# Why is temperature constant during melting?

This is an elementary question but I do not know the answer to it. During a phase transition such as melting a solid to a liquid the temperature remains constant. At any lower temperature the heat provided went to kinetic energy and intermolecular potential energy. Why is it that at the melting point no energy goes into kinetic (that would increase the temperature)?

-
Because the substance uses that energy for the phase transition. – Ana Dec 2 '12 at 18:43

## 2 Answers

Roughly speaking, this additional energy will be at first step kinetic, it will increase molecule bouncing around there equilibrium points, until it will be enough to take them out of that equilibrium, and then this energy spent to make the phase transition.

More precisely your confusion is because of the fact that the statement you mentioned "temperature will not change.." is right in quasi-statistical equilibrium processes, that is it's right when looking on the process from macro point of view and on a long term, but locally on the particle level and for a small period of time situation is seems different because you didn't reached yet the equilibrium state of your system yet.

-
In general, it will not be true for mixtures either. – Bernhard Dec 2 '12 at 20:21
@Bernhard: can you please be more precise? – TMS Dec 2 '12 at 20:24
The transition from liquid to solid will follow a trajectory, so the temperature of completely solid will be different from completely liquid. – Bernhard Dec 2 '12 at 20:57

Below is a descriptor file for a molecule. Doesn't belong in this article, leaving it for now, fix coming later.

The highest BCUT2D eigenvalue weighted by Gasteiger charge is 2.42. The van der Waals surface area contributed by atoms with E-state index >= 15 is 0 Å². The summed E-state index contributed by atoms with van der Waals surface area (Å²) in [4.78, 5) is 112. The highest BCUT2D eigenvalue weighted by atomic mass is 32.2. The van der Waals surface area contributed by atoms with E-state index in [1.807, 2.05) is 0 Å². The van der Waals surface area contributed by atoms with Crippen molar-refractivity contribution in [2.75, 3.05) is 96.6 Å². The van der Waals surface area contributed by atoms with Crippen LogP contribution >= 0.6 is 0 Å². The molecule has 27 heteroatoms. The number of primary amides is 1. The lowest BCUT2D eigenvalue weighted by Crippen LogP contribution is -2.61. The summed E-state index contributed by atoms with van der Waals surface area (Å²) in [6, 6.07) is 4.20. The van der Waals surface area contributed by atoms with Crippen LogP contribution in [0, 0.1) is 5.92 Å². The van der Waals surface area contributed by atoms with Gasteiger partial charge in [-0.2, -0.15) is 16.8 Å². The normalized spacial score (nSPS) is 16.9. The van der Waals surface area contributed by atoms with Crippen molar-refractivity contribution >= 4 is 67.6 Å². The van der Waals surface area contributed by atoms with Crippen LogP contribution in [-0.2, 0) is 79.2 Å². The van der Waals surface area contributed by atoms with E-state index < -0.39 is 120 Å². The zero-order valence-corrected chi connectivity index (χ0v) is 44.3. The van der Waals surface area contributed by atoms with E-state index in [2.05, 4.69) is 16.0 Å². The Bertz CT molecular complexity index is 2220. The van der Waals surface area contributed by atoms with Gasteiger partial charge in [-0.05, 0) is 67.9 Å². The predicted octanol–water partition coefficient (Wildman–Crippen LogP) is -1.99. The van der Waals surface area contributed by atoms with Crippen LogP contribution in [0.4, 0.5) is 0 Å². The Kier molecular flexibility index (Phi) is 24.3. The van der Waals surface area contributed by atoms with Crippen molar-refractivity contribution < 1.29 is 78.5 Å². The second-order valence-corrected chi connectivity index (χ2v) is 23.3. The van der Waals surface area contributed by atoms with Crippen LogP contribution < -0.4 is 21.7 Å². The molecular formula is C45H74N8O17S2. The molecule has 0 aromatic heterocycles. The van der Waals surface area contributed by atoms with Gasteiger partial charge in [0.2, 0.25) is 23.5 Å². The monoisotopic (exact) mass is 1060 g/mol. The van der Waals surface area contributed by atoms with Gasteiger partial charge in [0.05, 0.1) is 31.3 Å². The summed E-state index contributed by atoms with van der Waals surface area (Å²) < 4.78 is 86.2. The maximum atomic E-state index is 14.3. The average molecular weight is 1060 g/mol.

Ok, and how this happens to contradict with what I mentioned? – TMS Dec 2 '12 at 21:02
It was an addition to "t's right when looking on the process from macro point of view and on a long term" – Bernhard Dec 2 '12 at 21:05

Imagine a container containing just ice at $-1^\circ C$. When you heat it, the energy goes into kinetic motion of the molecules, and its temperature increases. Similarly, if the container is filled with liquid water at $1^\circ C$ its temperature will increase for the same reason.

But now imagine the container is filled with 90% ice and 10% water at $0^\circ C$. If you heat the water part up, it's temperature will temporarily increase a little. But now the water is hotter than the ice, so heat will be transferred from the water to the ice. When the ice is heated above $0^\circ C$ it melts, and this uses up some energy, cooling the water. This will continue until the ice and the water are the same temperature again, so you'll end up back at $0^\circ C$, but with a higher proportion of liquid water and less ice.

This is why, if you heat a mixture of the two phases slowly enough, all the energy will go into melting the solid rather than increasing the temperature. It continues until all the solid has melted, which is when the temperature starts increasing again. The same thing happens in reverse if you decrease the temperature.

-
I realise TMS already made all these points, but I felt it could be clearer. – Nathaniel Dec 3 '12 at 5:25
Thanks very much Nathaniel, it is much clearer and simpler now. I now also understand what TMS was saying! I thank you both. – Andreas Dec 3 '12 at 6:30
How does the ice melting cool the water? That is, why is the melting ice taking energy from the surrounding water and not the heat that is being actively added into the system? – user3932000 Nov 18 at 0:12
@user3932000 I guess that can happen - depending on how you heat the system, some of the heat will go into the ice rather than the liquid water part. That portion of the incoming energy will not increase the temperature either, simply because it goes directly into melting the ice. – Nathaniel Nov 18 at 2:09